Jim McKay, who in 1947 spoke the first words ever heard on Baltimore television and later became the model for the modern sports anchorman with his marathon effort amid a terrorist attack at the 1972 Munich Olympics, died yesterday of natural causes at his horse farm in Monkton. He was 86.
Raised in Baltimore, the former Evening Sun reporter covered virtually every major sports event on network TV during his half-century career.
FOR THE RECORD - An obituary published Sunday about sportscaster Jim McKay, whose given name was McManus, contained incorrect information. The McManus Theatre at Loyola College is not named after him, but after another graduate and benefactor.
THE SUN REGRETS THE ERROR
And in nearly four decades at the helm of ABC's legendary Wide World of Sports, he gave voice to one of the most enduring catchphrases in popular culture with the show's opening words: "the thrill of victory and the agony of defeat."
But he will be remembered best for his work at the Munich Olympics, broadcast historians say.
After eight armed and masked Palestinian terrorists took Israeli athletes hostage at their Olympic dormitory, Mr. McKay anchored live coverage from Munich for 16 hours as viewers around the world looked on.
By the time 11 Israelis had died, and Mr. McKay had uttered the heartsick epitaph, "They're all gone," the soft-spoken journalist had ensured his place in broadcasting history. Analysts say he set a new standard of excellence for TV sports journalism that is yet to be surpassed.
"It was a great and defining performance not just for sports journalism, but for journalism period on early network television. It earned the medium a new kind of respect worldwide," said Douglas Gomery, scholar in residence at the University of Maryland's Library of American Broadcasting.
"But in the final analysis, that is only one part of a spectacular career," said Mr. Gomery, author of A History of Broadcasting in the United States. "Besides being the first real star network sportscaster, McKay was also the voice and the face of a revolutionary way of presenting sports as popular entertainment and culture designed by his boss, ABC executive Roone Arledge.
"McKay was the guy who made Arledge's vision for sports programming so inviting to millions of Americans for so many years on ABC. His was a huge and pioneering career."
Mr. McKay was the first sports broadcaster to win an Emmy (1968) and to receive a lifetime achievement award (1990). He won 13 Emmys - including news and sports Emmys for his Munich coverage - and a George Foster Peabody Award for lifetime achievement. After covering 12 Olympics, he was inducted into the Television Academy Hall of Fame in 1995.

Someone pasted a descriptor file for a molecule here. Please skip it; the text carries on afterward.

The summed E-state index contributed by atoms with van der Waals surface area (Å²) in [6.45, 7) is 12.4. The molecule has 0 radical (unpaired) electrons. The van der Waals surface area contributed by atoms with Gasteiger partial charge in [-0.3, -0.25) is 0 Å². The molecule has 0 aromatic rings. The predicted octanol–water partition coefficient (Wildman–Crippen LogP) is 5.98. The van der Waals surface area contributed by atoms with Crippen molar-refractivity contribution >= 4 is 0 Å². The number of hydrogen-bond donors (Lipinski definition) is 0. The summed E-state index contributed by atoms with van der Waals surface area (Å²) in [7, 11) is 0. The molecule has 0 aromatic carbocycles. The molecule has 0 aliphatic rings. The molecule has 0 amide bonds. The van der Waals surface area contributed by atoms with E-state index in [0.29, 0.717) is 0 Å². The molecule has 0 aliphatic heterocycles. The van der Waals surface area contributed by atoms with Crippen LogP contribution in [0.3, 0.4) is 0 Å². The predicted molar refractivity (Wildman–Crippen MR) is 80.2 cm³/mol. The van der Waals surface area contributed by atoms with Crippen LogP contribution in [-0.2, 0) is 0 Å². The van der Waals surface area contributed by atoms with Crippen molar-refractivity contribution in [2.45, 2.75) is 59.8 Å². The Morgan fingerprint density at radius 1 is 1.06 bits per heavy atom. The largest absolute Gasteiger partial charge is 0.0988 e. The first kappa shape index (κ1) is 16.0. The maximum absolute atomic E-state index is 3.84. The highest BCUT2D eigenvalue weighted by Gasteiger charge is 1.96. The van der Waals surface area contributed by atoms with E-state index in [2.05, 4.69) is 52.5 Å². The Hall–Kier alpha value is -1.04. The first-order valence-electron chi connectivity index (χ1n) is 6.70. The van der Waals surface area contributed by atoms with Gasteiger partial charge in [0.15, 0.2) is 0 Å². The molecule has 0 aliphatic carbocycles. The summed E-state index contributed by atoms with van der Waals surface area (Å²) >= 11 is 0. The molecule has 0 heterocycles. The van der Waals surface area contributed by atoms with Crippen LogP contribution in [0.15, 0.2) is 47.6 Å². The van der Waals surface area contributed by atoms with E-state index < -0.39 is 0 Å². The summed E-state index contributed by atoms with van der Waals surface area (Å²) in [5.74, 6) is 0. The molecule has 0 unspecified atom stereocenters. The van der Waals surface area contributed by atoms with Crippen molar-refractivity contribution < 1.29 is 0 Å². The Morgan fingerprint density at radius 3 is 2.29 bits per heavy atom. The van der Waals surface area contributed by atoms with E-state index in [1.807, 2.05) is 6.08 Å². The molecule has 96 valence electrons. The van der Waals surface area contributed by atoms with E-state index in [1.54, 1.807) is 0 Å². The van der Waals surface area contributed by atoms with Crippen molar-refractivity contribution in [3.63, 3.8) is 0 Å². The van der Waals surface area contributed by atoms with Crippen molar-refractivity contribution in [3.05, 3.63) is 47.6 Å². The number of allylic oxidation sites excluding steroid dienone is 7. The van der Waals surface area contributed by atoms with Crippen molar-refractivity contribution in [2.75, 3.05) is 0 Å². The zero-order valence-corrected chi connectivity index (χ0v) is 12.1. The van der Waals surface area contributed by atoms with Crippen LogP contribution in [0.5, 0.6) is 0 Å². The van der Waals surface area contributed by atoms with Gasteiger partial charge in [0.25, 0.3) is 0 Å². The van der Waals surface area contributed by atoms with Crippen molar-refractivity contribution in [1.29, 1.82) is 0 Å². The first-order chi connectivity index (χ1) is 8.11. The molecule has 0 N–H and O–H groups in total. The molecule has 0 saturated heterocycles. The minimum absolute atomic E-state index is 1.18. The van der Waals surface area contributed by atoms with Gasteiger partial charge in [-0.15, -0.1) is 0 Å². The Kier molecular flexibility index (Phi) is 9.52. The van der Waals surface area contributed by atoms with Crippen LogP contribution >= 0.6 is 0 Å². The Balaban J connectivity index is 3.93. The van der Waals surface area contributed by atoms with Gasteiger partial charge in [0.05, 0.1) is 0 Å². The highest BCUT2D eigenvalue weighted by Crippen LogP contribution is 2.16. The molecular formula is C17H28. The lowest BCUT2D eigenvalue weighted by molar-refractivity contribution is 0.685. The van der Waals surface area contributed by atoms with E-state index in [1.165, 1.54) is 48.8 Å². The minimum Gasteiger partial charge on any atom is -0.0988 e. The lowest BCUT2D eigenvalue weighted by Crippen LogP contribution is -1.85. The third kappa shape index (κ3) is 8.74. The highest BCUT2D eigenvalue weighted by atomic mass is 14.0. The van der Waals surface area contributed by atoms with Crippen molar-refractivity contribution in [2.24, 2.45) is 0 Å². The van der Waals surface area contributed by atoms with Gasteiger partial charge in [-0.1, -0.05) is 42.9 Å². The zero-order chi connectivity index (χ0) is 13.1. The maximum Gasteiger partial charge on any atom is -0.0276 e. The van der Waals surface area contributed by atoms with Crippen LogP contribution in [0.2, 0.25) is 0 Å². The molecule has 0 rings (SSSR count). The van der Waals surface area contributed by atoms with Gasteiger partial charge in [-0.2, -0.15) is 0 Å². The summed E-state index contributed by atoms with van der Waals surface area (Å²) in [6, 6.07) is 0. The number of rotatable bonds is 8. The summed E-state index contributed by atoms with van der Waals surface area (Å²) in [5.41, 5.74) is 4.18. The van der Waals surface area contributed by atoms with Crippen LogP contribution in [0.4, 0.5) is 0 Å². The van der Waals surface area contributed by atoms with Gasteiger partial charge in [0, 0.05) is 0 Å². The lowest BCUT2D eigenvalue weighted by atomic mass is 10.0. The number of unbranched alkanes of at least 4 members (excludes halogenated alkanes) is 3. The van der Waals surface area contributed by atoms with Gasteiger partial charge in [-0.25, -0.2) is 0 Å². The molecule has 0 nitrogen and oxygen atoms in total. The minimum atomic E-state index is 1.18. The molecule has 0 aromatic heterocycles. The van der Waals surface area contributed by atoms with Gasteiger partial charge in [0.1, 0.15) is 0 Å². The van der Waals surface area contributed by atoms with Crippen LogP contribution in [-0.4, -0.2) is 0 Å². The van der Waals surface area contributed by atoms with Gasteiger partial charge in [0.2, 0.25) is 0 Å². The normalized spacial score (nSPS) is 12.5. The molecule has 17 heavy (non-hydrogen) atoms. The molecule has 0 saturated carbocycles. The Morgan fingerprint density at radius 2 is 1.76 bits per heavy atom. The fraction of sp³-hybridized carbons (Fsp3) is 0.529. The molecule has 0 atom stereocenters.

"For a generation of Americans, Jim was more than the much-honored host of Wide World of Sports and ABC's Olympic coverage. He was a talented and eloquent newsman and storyteller whose special gift was his ability to make the viewers at home genuinely care about more than just who won or lost," President Bush said in a statement.
"He had a remarkable career and a remarkable life," said Sean McManus, Mr. McKay's son, who is president of CBS News and Sports. "Hardly a day goes by when someone doesn't come up to me and say how much they admired my father."
Accolades poured in yesterday, but one of the most powerful came years earlier in a Sun interview with Peter Jennings, who reported at Munich with Mr. McKay in 1972.
"I've often said to folks that on that day in Munich, I don't think anybody better could have been in the chair," said Mr. Jennings, the ABC anchorman who died in 2005. "I've never been able to imagine anybody else doing it with as much grace and intelligence and precision.
"I sometimes wonder whether Jim ever got enough credit for his career. He's such a sweet and modest guy. Not only was he a pioneer in American television, in American television sports, he was just so damn good."
Mr. McKay was born James Kenneth McManus on Sept. 24, 1921, in Philadelphia.
He was 15 when his father, Joe, a real estate appraiser, was transferred and moved the family to Baltimore.
Mr. McKay graduated from Loyola High School and Loyola College, where he played intramural sports, was sports editor of the college paper and was the public address announcer at basketball games.
He was president of his senior class, and president and star of the drama club, which abruptly altered the course of his life.
After graduating from college, Mr. McKay served 3 1/2 years in the Navy during World War II, mostly on escort duty in the South Atlantic aboard minesweepers. Then he returned to Baltimore to look for his first real job.
"All I knew was that I wanted to be a newspaper reporter or a radio sports announcer," he wrote in The Real McKay, his autobiography, which was published in 1988. "Television? There was no such thing in Baltimore, not in the summer of 1946."
He landed a job at the Evening Sun as a police reporter. He moved up quickly to general-assignment reporter and then, in lieu of a raise, to aviation editor.
While at the paper, Mr. McKay met his future wife, star reporter Margaret Dempsey, who became his guiding force.
In the fall of 1947, Mr. McKay was 26 and earning $65 a week before taxes.